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Despite the more recent interest in sustainable lifestyles, the practice and concept of urban agriculture has been around for centuries. Two of the most common forms of urban agriculture are allotments and community gardens. The term allotment is a term originating in Britain that refers to a piece of land cultivated by many people. Many use the terms interchangeably but there are some key differences. Both are important examples of urban agriculture and worth considering as part of a sustainable modern lifestyle.
What Are the Differences?
Though there are some fundamental differences in the setup of allotments and community gardens, both work toward the common goal of small-scale local agriculture on otherwise unused land. While community gardens in North America are managed and maintained by an entire collective, allotments have specific “tenants” who lease their own small portion of the land.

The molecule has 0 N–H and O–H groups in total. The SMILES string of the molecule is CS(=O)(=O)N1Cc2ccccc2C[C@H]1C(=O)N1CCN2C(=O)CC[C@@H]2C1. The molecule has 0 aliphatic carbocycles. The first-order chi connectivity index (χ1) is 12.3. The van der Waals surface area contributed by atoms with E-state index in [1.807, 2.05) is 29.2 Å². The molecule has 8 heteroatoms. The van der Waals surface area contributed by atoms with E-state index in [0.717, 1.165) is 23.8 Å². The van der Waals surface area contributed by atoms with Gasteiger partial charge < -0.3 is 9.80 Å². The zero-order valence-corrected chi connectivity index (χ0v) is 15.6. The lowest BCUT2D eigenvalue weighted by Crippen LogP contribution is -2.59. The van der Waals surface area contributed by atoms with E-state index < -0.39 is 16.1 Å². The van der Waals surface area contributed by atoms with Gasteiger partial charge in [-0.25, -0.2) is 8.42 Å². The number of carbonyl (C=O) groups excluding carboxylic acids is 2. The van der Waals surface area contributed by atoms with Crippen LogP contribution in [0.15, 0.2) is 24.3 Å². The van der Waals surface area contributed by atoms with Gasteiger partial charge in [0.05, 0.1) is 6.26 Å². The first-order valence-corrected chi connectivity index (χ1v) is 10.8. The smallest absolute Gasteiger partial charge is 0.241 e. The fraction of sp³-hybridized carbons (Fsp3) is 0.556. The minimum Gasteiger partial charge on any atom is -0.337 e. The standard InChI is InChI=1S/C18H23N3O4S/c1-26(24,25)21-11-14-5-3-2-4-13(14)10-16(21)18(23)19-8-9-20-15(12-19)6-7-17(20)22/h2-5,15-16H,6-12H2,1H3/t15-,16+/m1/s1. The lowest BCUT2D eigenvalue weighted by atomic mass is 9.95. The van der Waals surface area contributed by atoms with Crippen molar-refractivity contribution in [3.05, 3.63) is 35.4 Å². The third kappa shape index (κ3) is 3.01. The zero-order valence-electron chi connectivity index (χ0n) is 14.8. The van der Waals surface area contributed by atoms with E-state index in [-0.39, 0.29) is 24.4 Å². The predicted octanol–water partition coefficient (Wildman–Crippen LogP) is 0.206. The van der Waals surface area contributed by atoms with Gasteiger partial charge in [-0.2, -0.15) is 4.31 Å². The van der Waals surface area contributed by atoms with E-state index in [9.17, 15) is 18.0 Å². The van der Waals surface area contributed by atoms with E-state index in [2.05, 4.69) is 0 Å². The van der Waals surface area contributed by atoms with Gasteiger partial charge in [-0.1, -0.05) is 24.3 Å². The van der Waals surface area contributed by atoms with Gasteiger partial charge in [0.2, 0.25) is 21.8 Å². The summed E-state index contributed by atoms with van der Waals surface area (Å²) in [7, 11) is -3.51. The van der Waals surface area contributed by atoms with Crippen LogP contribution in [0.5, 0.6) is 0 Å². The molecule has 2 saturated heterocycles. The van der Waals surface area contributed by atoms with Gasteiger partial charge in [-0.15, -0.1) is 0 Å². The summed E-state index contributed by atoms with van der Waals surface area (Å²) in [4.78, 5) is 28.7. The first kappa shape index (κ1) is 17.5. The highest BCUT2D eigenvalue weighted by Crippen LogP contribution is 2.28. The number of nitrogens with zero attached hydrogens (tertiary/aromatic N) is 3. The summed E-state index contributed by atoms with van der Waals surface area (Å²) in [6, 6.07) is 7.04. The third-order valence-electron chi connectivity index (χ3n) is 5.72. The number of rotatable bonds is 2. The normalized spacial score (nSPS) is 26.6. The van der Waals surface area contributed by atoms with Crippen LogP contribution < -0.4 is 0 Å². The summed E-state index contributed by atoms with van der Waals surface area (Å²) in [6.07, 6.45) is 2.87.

In an allotment, each tenant has their own small piece of something big. According to TripSavvy the land is usually owned by local council churches, allotment associations or private landlords and leased out to local individuals or families. They cultivate their own particular plot of the land but help maintain shared spaces.
American community gardens are on public land or land owned by non-profit entities. The labor is largely volunteer-based with varying levels of organization depending on the specific garden.
What Are the Benefits?
Urban agriculture has multiple benefits regardless of location. Some of the biggest advantages include:
While urban agriculture has been around for a long time, it’s more important now than ever. The rise in awareness and popularity of sustainable living and food habits has made them easier to find and gain support for. This makes it easier for you to get involved in one yourself—or start a new one for your own community.